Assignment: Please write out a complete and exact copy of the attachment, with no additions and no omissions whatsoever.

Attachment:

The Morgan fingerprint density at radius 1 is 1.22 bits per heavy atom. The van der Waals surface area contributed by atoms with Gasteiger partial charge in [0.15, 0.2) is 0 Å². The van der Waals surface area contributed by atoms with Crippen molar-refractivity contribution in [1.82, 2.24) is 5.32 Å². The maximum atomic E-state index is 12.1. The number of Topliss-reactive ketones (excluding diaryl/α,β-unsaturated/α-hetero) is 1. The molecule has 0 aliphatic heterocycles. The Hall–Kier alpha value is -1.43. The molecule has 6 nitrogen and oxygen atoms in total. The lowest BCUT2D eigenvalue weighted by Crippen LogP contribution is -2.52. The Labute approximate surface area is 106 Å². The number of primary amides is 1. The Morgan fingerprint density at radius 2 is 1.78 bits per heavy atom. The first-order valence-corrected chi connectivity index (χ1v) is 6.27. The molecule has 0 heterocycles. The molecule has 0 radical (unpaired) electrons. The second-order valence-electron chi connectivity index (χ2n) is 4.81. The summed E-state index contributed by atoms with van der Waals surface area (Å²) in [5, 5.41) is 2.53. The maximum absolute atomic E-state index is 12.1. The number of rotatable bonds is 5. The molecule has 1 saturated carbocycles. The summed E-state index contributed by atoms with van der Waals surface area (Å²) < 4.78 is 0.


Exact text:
The Morgan fingerprint density at radius 1 is 1.22 bits per heavy atom. The van der Waals surface area contributed by atoms with Gasteiger partial charge in [0.15, 0.2) is 0 Å². The van der Waals surface area contributed by atoms with Crippen molar-refractivity contribution in [1.82, 2.24) is 5.32 Å². The maximum atomic E-state index is 12.1. The number of Topliss-reactive ketones (excluding diaryl/α,β-unsaturated/α-hetero) is 1. The molecule has 0 aliphatic heterocycles. The Hall–Kier alpha value is -1.43. The molecule has 6 nitrogen and oxygen atoms in total. The lowest BCUT2D eigenvalue weighted by Crippen LogP contribution is -2.52. The Labute approximate surface area is 106 Å². The number of primary amides is 1. The Morgan fingerprint density at radius 2 is 1.78 bits per heavy atom. The first-order valence-corrected chi connectivity index (χ1v) is 6.27. The molecule has 0 heterocycles. The molecule has 0 radical (unpaired) electrons. The second-order valence-electron chi connectivity index (χ2n) is 4.81. The summed E-state index contributed by atoms with van der Waals surface area (Å²) in [5, 5.41) is 2.53. The maximum absolute atomic E-state index is 12.1. The number of rotatable bonds is 5. The molecule has 1 saturated carbocycles. The summed E-state index contributed by atoms with van der Waals surface area (Å²) < 4.78 is 0.